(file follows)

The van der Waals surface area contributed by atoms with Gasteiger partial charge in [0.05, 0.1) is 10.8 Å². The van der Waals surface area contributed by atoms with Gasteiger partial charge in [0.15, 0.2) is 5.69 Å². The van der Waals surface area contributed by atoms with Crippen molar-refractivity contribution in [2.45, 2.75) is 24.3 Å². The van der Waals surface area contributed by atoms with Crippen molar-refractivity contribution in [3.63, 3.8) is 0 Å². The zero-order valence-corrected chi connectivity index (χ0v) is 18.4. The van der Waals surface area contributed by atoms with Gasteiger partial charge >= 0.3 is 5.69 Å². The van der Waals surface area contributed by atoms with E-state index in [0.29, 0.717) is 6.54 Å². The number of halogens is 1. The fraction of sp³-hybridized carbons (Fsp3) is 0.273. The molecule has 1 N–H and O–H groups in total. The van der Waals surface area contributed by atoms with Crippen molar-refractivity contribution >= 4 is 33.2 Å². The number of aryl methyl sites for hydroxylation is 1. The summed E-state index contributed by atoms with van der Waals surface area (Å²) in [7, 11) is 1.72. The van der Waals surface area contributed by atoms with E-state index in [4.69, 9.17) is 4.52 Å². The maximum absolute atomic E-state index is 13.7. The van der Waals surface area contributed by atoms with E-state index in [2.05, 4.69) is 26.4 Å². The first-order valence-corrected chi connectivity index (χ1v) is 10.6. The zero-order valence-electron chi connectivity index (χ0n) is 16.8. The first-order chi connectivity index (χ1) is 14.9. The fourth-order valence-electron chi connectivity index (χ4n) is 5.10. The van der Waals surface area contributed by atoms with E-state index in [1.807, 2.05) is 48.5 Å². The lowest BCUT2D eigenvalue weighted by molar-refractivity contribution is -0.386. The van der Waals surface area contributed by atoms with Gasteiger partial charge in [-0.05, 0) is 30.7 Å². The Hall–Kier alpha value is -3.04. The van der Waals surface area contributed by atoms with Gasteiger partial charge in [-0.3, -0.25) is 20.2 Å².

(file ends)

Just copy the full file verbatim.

The van der Waals surface area contributed by atoms with Gasteiger partial charge in [0.05, 0.1) is 10.8 Å². The van der Waals surface area contributed by atoms with Gasteiger partial charge in [0.15, 0.2) is 5.69 Å². The van der Waals surface area contributed by atoms with Crippen molar-refractivity contribution in [2.45, 2.75) is 24.3 Å². The van der Waals surface area contributed by atoms with Crippen molar-refractivity contribution in [3.63, 3.8) is 0 Å². The zero-order valence-corrected chi connectivity index (χ0v) is 18.4. The van der Waals surface area contributed by atoms with Gasteiger partial charge >= 0.3 is 5.69 Å². The van der Waals surface area contributed by atoms with E-state index in [0.29, 0.717) is 6.54 Å². The number of halogens is 1. The fraction of sp³-hybridized carbons (Fsp3) is 0.273. The molecule has 1 N–H and O–H groups in total. The van der Waals surface area contributed by atoms with Crippen molar-refractivity contribution >= 4 is 33.2 Å². The number of aryl methyl sites for hydroxylation is 1. The summed E-state index contributed by atoms with van der Waals surface area (Å²) in [7, 11) is 1.72. The van der Waals surface area contributed by atoms with E-state index in [4.69, 9.17) is 4.52 Å². The maximum absolute atomic E-state index is 13.7. The van der Waals surface area contributed by atoms with E-state index in [2.05, 4.69) is 26.4 Å². The first-order valence-corrected chi connectivity index (χ1v) is 10.6. The zero-order valence-electron chi connectivity index (χ0n) is 16.8. The first-order chi connectivity index (χ1) is 14.9. The fourth-order valence-electron chi connectivity index (χ4n) is 5.10. The van der Waals surface area contributed by atoms with E-state index in [1.807, 2.05) is 48.5 Å². The lowest BCUT2D eigenvalue weighted by molar-refractivity contribution is -0.386. The van der Waals surface area contributed by atoms with Gasteiger partial charge in [-0.05, 0) is 30.7 Å². The Hall–Kier alpha value is -3.04. The van der Waals surface area contributed by atoms with Gasteiger partial charge in [-0.3, -0.25) is 20.2 Å².